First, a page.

24 April, 2016

The Nature of Wyre

The Nature of Wyre is a stunning 300 page hardback documenting the natural history of arguably the finest and most biodiverse example of ancient woodland remaining in England; the culmination of many years worth of recording by expert naturalists across Worcestershire. I've had this one on my wish list since it was published back in December, but last week I finally went ahead and added it to the bookshelf.

Pages and pages worth insect, plant, lichen and fungi species accounts will prove a worthy addition to any wildlife enthusiast/pan-species lister's bookshelf, and you don't need any prior knowledge of the forest to be able to appreciate sublime photography from John Robinson, Patrick Clements, Oliver Wadsworth and John Bingham to name but a few. The £40 price tag is a minor niggle, but then what else would I have realistically spent that money on? Food shopping? Gas bills? Course fees? Probably, but those things are boring.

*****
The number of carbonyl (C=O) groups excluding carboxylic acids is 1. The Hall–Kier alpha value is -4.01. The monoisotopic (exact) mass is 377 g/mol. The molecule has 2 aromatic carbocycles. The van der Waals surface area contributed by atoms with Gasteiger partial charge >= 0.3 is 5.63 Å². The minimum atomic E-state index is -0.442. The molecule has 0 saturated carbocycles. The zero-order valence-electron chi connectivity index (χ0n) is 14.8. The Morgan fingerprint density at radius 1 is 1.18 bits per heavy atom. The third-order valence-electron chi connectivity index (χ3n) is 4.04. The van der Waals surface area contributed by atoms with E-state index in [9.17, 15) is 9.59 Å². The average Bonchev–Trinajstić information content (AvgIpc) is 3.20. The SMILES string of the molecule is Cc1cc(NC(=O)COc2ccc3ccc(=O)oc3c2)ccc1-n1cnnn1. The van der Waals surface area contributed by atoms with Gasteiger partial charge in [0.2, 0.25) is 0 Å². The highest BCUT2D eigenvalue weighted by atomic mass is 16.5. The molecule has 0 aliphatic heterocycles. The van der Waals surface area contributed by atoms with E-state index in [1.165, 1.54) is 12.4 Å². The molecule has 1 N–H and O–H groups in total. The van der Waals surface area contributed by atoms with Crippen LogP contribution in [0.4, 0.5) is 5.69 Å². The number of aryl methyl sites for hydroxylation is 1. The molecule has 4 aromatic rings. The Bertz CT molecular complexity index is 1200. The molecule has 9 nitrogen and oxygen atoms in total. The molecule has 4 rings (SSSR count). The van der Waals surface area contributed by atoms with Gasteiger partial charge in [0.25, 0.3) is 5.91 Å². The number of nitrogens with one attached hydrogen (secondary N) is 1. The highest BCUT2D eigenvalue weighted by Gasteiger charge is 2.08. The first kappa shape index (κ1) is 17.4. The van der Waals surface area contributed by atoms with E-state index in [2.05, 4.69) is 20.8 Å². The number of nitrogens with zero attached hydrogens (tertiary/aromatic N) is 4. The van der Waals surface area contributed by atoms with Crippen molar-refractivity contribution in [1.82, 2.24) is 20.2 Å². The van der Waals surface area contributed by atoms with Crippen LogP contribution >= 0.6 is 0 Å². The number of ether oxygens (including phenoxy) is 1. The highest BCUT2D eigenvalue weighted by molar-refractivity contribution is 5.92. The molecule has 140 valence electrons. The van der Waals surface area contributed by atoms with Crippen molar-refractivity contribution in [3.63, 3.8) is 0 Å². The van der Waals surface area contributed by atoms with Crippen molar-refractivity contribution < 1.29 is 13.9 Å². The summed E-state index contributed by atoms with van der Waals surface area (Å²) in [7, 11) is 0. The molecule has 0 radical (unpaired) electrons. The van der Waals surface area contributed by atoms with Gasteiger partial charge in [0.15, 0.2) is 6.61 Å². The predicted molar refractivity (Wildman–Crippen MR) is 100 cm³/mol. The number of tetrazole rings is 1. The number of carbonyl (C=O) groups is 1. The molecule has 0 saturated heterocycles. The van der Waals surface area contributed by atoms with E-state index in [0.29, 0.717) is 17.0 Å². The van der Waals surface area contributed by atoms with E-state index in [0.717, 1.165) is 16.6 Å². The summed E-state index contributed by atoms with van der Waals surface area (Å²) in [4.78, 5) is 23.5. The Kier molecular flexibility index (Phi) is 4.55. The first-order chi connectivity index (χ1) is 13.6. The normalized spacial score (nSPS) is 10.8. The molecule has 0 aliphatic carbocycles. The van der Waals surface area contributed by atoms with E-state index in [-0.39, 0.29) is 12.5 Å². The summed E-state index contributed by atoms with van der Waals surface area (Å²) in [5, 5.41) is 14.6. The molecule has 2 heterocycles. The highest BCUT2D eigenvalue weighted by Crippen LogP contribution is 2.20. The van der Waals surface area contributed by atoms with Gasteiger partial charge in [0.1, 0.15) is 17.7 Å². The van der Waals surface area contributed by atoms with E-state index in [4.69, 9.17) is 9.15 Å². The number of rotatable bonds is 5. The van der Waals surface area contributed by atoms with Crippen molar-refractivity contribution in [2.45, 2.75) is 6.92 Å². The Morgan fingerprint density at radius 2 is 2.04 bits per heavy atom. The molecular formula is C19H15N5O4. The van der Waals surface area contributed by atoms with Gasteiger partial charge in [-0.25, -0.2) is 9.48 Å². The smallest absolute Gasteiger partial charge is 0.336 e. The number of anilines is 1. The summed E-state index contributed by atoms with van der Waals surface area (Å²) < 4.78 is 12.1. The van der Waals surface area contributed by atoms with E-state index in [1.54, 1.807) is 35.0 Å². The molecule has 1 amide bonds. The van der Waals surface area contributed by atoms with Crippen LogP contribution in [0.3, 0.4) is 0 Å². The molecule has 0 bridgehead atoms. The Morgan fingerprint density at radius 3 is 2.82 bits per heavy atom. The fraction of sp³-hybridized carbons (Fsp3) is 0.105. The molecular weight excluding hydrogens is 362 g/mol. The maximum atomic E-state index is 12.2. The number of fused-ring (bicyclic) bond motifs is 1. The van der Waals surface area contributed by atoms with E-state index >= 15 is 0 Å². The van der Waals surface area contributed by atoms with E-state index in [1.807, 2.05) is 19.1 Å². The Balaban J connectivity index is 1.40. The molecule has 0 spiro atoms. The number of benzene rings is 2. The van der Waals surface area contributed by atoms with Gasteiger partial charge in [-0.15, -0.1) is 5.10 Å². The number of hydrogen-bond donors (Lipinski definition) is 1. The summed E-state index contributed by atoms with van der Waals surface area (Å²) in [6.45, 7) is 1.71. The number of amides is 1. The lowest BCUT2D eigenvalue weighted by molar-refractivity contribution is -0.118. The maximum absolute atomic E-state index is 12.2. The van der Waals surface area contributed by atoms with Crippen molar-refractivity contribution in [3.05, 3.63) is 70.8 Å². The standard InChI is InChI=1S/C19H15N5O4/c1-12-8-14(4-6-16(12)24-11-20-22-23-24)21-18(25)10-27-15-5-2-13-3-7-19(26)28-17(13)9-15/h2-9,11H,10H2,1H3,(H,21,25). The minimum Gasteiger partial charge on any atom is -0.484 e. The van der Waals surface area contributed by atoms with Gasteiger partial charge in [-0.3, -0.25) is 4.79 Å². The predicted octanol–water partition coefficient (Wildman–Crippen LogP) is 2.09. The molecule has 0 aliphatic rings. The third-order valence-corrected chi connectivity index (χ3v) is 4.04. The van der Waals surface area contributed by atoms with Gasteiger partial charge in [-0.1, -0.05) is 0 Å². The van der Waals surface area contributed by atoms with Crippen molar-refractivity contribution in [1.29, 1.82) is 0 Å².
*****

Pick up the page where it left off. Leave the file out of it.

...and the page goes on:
I've only visited the Wyre on two occasions - the first time for a bryophyte survey and the second for a moth trapping session, but it has already won me over. I'll be visiting the forest again as part of my last ever lecture (yes, last EVER lecture) next Thursday, and once I officially finish uni (yes, FINISH university) on 18th May following my final exam (yes, FINAL exam), I'll have plenty of time in early summer to make repeated trips (yes, REPEATE- sorry, I'll stop now) before my house contract in Worcester runs out.

Blimey! Get me finishing uni. Where has the time gone? It really does seem like only last week that I posted in anticipation of starting it all back in 2013, and what a fantastic experience it has been. Better stop writing now before this gets too cheesy and emotional.

Erm... but yeah, where was I? The Nature of Wyre. Well worth a buy. 

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